Your argument isn’t new; it’s very old and tired and discredited. Why it shows up again in your generation is the puzzle. I guess you just haven’t been exposed to enough visible alternatives.

              • Indeed, I’m 25, and I have fully read your message twice.

                “These are very basic concepts of liberal democracy that seem alien to you, and I can’t fathom why.”

                Because in the house of a Thaoist Sage there’s no place for a bucket full of crap.

                • You know, you don’t have to lurching around looking for exotic faux Buddhist sort of anecdotes, you can mine your own rich Russian language and come up with gems like “Don’t intrude into another’s monastery with your charter”.

                  As for your lovely Thaoist home, gosh, what happened to that “Our Common European Home” that Gorbachev used to speak of? Bring back Gorby, eh? You’ve forgotten your humanistic European values I guess.

                  Only 25! and I bet you’ve never read Sakharov or Solzhenitsyn. I can send you a good set of essays of Sakharov’s put out by the EU in Russian if you like, email me at catfitzny@yahoo.com

                  • I’ve got as far as the middle of the second book of the “Archipelag” (where it became plain boring) and Sakharov used to be my hero when I was young. Ahmatova’s “Requiem” is great.


                    One of the European values is not intruding into man’s private quarters. What I believe into and how I act is my responsibility and mine only. It’s called “liberty of thought” and it’s essential for me.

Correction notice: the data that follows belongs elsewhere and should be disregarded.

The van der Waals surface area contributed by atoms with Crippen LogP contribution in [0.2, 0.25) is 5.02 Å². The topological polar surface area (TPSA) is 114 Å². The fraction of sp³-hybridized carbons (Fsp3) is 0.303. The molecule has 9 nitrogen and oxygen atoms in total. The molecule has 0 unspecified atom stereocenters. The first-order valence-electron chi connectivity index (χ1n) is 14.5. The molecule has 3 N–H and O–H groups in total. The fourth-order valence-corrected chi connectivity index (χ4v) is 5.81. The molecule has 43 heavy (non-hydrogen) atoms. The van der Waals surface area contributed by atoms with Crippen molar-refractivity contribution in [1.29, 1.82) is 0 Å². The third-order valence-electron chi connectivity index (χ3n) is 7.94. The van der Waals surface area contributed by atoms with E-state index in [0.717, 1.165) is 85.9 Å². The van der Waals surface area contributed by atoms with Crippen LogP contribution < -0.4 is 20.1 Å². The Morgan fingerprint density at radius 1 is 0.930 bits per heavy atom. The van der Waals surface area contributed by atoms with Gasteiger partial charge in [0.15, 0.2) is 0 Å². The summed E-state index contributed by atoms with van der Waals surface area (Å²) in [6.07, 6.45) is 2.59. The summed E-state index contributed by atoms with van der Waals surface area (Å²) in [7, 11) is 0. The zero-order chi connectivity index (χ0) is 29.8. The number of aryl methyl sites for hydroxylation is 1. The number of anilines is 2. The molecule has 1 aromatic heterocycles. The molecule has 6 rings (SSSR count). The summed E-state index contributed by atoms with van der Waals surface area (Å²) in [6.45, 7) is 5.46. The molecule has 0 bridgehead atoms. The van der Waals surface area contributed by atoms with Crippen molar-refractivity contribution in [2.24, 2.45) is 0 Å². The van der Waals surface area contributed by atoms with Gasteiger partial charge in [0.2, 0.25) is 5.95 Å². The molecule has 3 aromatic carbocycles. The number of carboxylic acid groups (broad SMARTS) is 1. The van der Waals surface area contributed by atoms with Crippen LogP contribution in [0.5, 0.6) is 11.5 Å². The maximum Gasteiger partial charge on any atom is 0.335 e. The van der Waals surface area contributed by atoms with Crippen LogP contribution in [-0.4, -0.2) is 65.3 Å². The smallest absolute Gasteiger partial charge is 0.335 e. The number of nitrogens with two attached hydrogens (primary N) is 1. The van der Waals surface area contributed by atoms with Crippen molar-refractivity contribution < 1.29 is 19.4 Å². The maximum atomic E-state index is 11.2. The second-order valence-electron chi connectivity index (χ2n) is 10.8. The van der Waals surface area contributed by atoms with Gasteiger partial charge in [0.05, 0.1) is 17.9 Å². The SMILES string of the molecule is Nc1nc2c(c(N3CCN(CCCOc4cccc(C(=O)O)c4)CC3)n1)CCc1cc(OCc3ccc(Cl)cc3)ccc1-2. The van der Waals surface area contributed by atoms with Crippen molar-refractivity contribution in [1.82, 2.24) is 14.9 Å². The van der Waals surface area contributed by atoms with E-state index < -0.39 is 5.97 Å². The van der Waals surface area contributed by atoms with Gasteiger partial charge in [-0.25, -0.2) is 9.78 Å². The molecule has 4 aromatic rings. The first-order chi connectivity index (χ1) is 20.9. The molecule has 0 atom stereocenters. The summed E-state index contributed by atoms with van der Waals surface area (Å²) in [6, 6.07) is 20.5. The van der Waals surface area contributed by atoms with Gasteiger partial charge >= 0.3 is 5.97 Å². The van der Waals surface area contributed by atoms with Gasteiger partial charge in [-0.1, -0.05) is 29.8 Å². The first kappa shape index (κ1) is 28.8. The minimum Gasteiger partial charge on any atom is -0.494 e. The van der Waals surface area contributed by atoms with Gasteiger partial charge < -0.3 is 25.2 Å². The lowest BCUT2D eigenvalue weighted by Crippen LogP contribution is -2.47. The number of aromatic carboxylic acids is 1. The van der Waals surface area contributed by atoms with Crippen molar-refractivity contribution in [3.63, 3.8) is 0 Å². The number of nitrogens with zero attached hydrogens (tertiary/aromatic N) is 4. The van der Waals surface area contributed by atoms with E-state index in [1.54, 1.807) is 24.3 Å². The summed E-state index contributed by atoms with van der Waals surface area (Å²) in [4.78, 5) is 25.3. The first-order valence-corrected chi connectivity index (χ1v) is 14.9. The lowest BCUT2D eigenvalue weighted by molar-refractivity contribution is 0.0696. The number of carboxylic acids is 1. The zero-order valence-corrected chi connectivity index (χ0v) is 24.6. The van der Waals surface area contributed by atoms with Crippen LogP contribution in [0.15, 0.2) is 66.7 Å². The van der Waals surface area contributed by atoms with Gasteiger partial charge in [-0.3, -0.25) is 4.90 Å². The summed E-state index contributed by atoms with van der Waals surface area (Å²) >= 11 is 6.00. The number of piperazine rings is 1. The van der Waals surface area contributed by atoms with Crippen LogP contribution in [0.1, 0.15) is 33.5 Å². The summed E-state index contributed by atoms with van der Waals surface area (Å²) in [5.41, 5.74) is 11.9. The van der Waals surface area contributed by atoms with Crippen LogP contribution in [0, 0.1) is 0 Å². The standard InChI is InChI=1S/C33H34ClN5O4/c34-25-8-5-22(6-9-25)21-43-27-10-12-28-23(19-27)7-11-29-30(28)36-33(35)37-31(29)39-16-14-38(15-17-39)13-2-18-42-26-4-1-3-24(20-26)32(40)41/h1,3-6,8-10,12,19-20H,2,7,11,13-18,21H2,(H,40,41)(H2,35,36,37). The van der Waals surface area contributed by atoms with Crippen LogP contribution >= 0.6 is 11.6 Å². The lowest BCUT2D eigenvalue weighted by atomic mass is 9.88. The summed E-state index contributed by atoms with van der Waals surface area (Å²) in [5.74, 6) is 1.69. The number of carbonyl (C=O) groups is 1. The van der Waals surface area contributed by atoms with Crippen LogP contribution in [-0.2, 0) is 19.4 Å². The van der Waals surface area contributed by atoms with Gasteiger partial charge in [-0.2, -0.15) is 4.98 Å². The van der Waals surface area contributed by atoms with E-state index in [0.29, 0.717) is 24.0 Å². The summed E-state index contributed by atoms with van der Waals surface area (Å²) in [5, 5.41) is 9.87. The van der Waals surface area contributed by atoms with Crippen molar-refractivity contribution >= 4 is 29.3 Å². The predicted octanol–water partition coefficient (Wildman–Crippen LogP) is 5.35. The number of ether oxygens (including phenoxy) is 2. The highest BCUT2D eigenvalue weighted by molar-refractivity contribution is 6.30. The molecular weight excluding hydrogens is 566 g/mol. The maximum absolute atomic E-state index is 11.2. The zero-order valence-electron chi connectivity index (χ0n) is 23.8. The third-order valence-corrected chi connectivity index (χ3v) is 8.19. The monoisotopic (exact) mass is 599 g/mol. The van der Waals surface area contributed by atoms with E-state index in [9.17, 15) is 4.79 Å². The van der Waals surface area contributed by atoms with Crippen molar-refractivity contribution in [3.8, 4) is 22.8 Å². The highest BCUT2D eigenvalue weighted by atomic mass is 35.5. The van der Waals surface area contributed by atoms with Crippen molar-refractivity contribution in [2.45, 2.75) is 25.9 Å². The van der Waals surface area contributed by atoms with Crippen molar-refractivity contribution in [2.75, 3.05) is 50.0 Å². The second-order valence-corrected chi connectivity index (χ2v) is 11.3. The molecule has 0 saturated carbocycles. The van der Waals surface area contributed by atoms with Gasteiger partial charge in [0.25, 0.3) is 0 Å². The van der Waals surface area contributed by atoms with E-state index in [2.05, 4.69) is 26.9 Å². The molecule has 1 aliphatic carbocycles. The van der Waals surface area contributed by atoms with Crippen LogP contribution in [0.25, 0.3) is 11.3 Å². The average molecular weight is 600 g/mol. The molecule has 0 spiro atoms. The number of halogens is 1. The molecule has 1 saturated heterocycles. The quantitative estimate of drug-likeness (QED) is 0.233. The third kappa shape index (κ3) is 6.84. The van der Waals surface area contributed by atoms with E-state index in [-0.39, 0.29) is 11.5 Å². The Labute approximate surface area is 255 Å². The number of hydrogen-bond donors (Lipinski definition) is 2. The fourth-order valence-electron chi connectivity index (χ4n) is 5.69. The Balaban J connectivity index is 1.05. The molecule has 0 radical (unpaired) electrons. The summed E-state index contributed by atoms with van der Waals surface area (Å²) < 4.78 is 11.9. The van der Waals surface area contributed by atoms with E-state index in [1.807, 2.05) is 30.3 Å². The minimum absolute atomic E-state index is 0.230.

I’ve told you Sakharov was my hero. That man was put into a psychiatric clinique because he stood for his speech freedom and liberty of thought.

                    But you, liberal democratic activists, have forgot that your set of views is also an ideology. And by imposing it on a person you look just as appalling as the commies who tortured Sakharov.

                    I don’t believe in anything and I enjoy that state of mind.

                    But anybody who tries to impose one’s set of views on me should remember that there’s no place for a bucket full of crap in Thaoist Sage’s house.

                  • As someone has nailed it, a liberal is a person who respects points of view of other people, while a liberast is a person who believes his/her point of view is the only correct one and feels free to impose it on others.

                    Do you see the difference, Catherine?

          • Catherine, I believe you actually have some values. But before imposing your values on me, please, let me tell you a parable about Rauati Xentari and Thaoist Sage.

            Parable about Rauati Xentari and Thaoist Sage.

            Возле дома просветленного Горного Даоса приземлилась серебристая летающая тарелка. Шлюз медленно открылся. Яркий белый свет залил лужайку у дома. Из света показалась неестественно тощая и высокая фигура.

            Рауати Ксентари, достойный сын расы Ксентари, вошел в дом Даоса и прямо с порога спросил: “Что ты отдашь мне взамен на все тайны строения Вселенной?”
            Мудрец сидел профилем к своему гостю и созерцал стоящее перед ним жестяное ведро. Не поворачиваясь к пришельцу он спокойно произнес: “Вот это ведро с говном.”
            Инопланетянин крепко задумался.